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I am currently at the 14th AAAI Conference on Artificial Intelligence and Interactive Digital Entertainment (AIIDE'18) held at the University of Alberta in Edmonton, AB, Canada on November 13-17, 2018.

I am very excited to be in my own home town presenting, in collaboration with Piotr Mirowski, Improbotics: Exploring the Imitation Game using Machine Intelligence in Improvised Theatre.

Theatrical improvisation (impro or improv) is a demanding form of live, collaborative performance. Improv is a humorous and playful art-form built on an open-ended narrative structure which simultaneously celebrates effort and failure.

We believe it is an ideal test bed for the development and deployment of interactive artificial intelligence (AI)-based conversational agents, or artificial improvisors. This case study introduces Improbotics, a theatre show and experiment, featuring human actors and artificial improvisors. This is an experiment that we presented in “Improvised Comedy as a Turing Test”, Mathewson and Mirowski, 2017.

We have previously developed a deep-learning-based artificial improvisor, trained on movie subtitles, that can generate plausible, context-based, lines of dialogue suitable for theatre. If you have not seen it, check out “Improvised Theatre Alongside Artificial Intelligences”, Mathewson and Mirowski, 2017.

In this work, we have employed it to control what a subset of human actors say during an improv performance. We also give human-generated lines to a different subset of performers. All lines are provided to actors with headphones and all performers are wearing headphones.

This paper describes a Turing test, or imitation game, taking place in a theatre, with both the audience members and the performers left to guess who is a human and who is a machine. In order to test scientific hypotheses about the perception of humans versus machines we collect anonymous feedback from volunteer performers and audience members.

We asked the five questions below to performers (and audience by replacing ‘you’/‘your’ with ’the performers’) to examine the various facets of the performance:

  1. (possibility to act) How much were you able to control events in the performance?
  2. (realism) How much did your experiences with the system seem consistent with your real world experiences?
  3. (evaluation of performance) How proficient in interacting with the system did you feel at the end of the experience?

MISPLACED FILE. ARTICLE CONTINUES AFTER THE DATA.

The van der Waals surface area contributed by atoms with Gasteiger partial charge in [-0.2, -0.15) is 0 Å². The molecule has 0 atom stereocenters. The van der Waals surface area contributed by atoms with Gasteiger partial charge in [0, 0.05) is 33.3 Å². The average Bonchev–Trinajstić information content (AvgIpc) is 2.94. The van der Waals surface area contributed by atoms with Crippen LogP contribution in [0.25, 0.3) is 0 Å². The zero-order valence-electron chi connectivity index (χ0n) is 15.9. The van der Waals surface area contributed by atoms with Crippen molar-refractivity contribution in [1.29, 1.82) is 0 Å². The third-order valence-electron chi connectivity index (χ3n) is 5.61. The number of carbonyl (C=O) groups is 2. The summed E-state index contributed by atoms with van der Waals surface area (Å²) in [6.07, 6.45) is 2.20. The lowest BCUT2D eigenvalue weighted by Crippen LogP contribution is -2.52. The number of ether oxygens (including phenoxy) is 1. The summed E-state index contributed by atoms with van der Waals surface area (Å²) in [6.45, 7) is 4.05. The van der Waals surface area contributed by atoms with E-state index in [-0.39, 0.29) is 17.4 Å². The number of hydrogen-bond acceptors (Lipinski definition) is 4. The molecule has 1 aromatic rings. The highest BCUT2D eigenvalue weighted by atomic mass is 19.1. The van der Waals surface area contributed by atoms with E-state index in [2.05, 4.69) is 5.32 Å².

4. (quality of interface) How much did the control devices interfere with the performance?
  5. (possibility to examine the performance) How well could you concentrate on the performance rather than on the mechanisms used to perform those tasks or activities?

Our results suggest that rehearsal increases proficiency and possibility to control events in the performance. That said, consistency with real world experience is limited by the interface and the mechanisms used to perform the show. We also show that human-generated lines are shorter, more positive, and have less difficult words with more grammar and spelling mistakes than the artificial improvisor generated lines.

There were additional interesting findings, including that audiences rated the performers as having more control of the events during the performance than the performers. We collected feedback from performers and summarized it into four main themes:

  1. Improvising with the system is more work
  2. The system cannot tell complete stories.
  3. Forces you to be a better improvisor.
  4. Like performing with a novice improvisor

Also, there are three particular areas of future research which desire some attention:

  1. The nature of the deception before, during, and after the show. While the imitation game as presented by Alan Turing was focused on deceiving a single judge, Improbotics frames the deception in an ongoing theatrical performance. This requires addressing the perception and decision making of an entire audience.
  2. The lack of contextual consistency of these systems – this particular area is something that Markus Eger and I took a step towards addressing with “dAIrector: Automatic Story Beat Generation through Knowledge Synthesis”, Eger and Mathewson, 2018.
  3. Improving the timing of these systems. Humans are often taking turns talking based on predictions of the next line of dialogue from the others in the conversation. We are quite sensitive to the speed of conversation, and systems which lack this immediacy are quickly identifiable.

If you want to get started making an interactive storytelling system of your own, start with Jann. Jann is a text input / text output chatbot builder which allows for fast interaction with large bodies of text.

If you want to dig deeper into this work, you can check out the paper, and see the project website for details on upcoming shows and more information.